The family-friendly William Shakespeare play A Midsummer Night's Dream is coming to Westerville this week.

The family-friendly William Shakespeare play A Midsummer Night's Dream is coming to Westerville this week.

The Westerville South High School Theatre Department will perform the Bard's comedy at 7 p.m. Friday and Saturday and 2 p.m. Sunday, Feb. 6-8.

Director Matthew Wolfe said he was surprised at how excited students were to tackle Shakespeare's sometimes difficult language.

"When I first told them we'd be performing Shakespeare, I ducked," he laughed. "But the students were so eager and up to the challenge.

"I thought the most challenging part would be the language but they were champs. They studied their lines over winter break and really blew me away."

Teachers have thanked Wolfe for choosing A Midsummer Night's Dream, Shakespeare's most popular comedy, because they can incorporate the play into their curriculum.

Eighth-grade students from Walnut Springs Middle School were reading the play in their English classes and planning a field trip to South to see it.

Wolfe hopes younger audiences come experience Shakespeare and he urged community members to "give it a shot" because of its kid-friendly content and short time frame.

"It's a one-act, 90-minute comedy and all the jokes are clean and fun," he said. "We're bringing the page to the stage for a fun way to expose everyone to Shakespeare."

A Midsummer Night's Dream portrays the adventures of four young lovers and a group of amateur actors, their interactions with woodland fairies and a duke and duchess.

Taking place in a mythical Athens and an enchanted forest, there is a handsome fairy king, a misguided parent, star-crossed lovers, a weaver who's transformed into a half-donkey, wood sprites and elves.

For nearly a month, the cast and crew have been staying after school and working hard every day on the production.

Senior Gabby Robinson, who plays Hermia, said she loves the stage combat.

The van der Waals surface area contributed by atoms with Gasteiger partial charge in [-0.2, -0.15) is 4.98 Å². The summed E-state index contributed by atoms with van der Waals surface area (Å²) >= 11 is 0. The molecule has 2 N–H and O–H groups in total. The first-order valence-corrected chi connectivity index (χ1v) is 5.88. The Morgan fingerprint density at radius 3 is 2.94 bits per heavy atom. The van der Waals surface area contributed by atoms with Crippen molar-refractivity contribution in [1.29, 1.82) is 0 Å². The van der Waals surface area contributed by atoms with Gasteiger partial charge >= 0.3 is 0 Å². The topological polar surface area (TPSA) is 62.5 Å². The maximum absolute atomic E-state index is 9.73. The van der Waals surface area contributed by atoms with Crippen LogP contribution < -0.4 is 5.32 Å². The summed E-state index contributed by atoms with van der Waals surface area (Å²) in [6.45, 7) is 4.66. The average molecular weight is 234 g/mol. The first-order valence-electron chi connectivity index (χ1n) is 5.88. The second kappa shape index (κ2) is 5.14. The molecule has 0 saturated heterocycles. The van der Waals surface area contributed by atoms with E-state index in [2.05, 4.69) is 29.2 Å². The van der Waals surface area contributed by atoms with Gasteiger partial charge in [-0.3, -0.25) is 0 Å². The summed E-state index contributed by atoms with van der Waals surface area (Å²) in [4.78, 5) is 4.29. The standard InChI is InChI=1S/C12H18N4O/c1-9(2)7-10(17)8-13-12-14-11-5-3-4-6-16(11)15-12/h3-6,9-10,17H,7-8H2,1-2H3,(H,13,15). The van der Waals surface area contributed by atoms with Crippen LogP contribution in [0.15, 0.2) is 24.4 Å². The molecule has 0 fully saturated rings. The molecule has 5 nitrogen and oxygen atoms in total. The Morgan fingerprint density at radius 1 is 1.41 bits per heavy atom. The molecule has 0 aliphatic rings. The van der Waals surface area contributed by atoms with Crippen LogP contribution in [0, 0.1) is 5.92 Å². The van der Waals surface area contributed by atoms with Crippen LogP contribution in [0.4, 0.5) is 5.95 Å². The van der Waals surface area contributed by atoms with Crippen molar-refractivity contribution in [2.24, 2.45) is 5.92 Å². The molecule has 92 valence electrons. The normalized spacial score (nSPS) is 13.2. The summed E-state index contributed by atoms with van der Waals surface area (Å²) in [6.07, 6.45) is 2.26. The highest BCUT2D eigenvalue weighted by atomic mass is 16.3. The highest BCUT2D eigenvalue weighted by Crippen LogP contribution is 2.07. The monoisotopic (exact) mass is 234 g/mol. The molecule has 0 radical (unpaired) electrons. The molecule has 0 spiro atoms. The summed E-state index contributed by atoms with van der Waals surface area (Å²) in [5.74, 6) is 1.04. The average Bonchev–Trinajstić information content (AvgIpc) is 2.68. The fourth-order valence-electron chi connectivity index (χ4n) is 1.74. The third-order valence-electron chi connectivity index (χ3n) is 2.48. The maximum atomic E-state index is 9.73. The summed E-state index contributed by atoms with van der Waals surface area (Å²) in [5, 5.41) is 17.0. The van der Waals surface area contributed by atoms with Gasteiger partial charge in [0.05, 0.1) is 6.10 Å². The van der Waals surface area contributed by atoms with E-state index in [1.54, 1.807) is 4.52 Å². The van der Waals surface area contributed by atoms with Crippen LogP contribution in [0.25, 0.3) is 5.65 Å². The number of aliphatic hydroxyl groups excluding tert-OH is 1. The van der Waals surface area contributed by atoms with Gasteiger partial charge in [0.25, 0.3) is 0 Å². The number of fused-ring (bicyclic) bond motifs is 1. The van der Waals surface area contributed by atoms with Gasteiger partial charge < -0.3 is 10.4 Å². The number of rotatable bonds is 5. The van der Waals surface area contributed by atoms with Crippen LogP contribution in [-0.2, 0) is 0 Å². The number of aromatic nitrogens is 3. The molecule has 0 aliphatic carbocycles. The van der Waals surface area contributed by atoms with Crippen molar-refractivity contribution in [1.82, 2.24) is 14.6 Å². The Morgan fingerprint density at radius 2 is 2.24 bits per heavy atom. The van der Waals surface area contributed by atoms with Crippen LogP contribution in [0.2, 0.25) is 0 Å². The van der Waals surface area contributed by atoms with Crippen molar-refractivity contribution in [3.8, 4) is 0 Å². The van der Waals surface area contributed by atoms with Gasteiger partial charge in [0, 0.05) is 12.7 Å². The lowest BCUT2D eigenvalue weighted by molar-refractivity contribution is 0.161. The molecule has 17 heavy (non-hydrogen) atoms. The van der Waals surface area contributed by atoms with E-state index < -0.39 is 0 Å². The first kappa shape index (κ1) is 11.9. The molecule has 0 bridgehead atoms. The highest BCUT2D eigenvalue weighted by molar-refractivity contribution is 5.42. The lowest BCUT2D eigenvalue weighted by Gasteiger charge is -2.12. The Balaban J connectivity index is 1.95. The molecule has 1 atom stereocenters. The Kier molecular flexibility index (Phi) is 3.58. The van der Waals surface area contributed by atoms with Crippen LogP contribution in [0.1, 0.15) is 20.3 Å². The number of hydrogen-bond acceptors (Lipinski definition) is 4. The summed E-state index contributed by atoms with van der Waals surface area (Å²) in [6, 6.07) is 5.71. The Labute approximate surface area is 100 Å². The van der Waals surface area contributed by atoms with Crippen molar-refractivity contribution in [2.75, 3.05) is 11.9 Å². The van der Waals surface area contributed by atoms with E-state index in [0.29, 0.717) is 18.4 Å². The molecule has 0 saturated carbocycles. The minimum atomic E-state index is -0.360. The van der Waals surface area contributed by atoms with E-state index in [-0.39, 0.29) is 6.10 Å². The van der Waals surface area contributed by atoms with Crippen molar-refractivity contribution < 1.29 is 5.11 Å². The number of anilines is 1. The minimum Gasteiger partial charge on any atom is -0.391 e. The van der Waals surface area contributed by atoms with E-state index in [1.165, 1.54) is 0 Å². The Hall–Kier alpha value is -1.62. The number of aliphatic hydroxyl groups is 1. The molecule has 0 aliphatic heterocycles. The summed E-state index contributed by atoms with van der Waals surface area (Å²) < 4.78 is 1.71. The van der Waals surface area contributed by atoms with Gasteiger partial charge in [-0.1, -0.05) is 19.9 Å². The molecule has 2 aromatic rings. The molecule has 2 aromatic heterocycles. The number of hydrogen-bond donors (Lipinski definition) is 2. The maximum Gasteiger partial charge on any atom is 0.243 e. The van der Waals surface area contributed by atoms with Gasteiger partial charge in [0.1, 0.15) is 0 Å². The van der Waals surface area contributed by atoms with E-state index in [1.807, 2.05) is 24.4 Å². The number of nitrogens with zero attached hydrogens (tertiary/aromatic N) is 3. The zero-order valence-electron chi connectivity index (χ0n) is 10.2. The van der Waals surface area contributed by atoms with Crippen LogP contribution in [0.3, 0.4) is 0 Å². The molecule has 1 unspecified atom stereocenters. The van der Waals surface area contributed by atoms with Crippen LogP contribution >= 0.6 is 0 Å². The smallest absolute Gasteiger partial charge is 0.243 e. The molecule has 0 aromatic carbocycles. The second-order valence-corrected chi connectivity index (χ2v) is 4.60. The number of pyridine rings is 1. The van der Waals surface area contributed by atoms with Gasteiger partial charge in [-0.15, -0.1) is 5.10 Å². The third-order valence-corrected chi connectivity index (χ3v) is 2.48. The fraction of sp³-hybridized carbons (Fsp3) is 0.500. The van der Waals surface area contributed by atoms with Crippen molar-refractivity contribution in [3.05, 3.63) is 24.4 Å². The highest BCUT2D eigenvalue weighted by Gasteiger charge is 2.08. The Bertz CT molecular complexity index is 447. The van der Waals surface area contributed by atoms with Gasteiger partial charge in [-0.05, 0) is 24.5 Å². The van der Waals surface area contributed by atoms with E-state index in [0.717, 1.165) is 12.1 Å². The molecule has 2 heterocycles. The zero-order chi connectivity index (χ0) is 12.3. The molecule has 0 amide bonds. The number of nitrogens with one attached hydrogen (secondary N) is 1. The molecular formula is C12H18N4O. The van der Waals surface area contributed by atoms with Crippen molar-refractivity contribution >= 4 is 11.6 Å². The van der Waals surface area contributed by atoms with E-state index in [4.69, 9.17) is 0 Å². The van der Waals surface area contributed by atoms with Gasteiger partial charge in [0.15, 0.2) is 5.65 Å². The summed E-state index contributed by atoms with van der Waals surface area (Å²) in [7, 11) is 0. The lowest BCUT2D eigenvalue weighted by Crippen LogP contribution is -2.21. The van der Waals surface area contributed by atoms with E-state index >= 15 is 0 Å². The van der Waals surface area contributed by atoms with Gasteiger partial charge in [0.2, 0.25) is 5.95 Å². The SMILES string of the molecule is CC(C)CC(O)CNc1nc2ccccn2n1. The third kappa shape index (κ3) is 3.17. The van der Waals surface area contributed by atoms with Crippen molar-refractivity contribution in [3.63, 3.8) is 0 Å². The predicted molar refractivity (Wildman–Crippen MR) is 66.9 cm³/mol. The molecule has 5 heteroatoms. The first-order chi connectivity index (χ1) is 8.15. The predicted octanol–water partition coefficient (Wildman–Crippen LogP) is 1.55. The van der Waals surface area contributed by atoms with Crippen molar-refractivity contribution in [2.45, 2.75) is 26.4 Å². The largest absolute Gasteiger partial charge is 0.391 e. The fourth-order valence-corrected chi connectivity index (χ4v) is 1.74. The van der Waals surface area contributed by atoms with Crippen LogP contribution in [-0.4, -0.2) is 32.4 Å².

"I like the fight scene where I get to attack Helena," she said. "We had a really great teacher, Steven Meeker from Otterbein, help us with the fight choreography."

Miranda Cotman, a senior, plays Oberon, Lord of the Fairies. After high school, Cotman plans on majoring in theater at Otterbein.

"My favorite part is when I get to yell at and reprimand Jaii Morales' character," she said.

Theseus, the Duke of Athens, is played by senior Aaron Eversole. He was in the One Acts last year and this is his first main stage production at South.

"I love the people in the show. The whole cast is entertaining to watch."

He said people should come see the show because it's hilarious.

"Shakespeare is actually funny when it's outside the classroom and when you're not being forced to watch it."

Jalissa Frye, a junior and the assistant tech director, helped build and design the set.

"It was mainly student-led and everyone on tech had input," she said. "For that reason, I think it's the best set we've ever done."

The only guidelines given to students by Technical Director Derrick McPeak were that the set needed a ramp and a treehouse.

Frye said the set went up "really, really fast" -- in less than three weeks.

About 60 students auditioned for the 32 roles. More than 50 students are involved in the play onstage and backstage.

Tickets cost $6 and can be purchased at the door at South, 303 S. Otterbein Ave.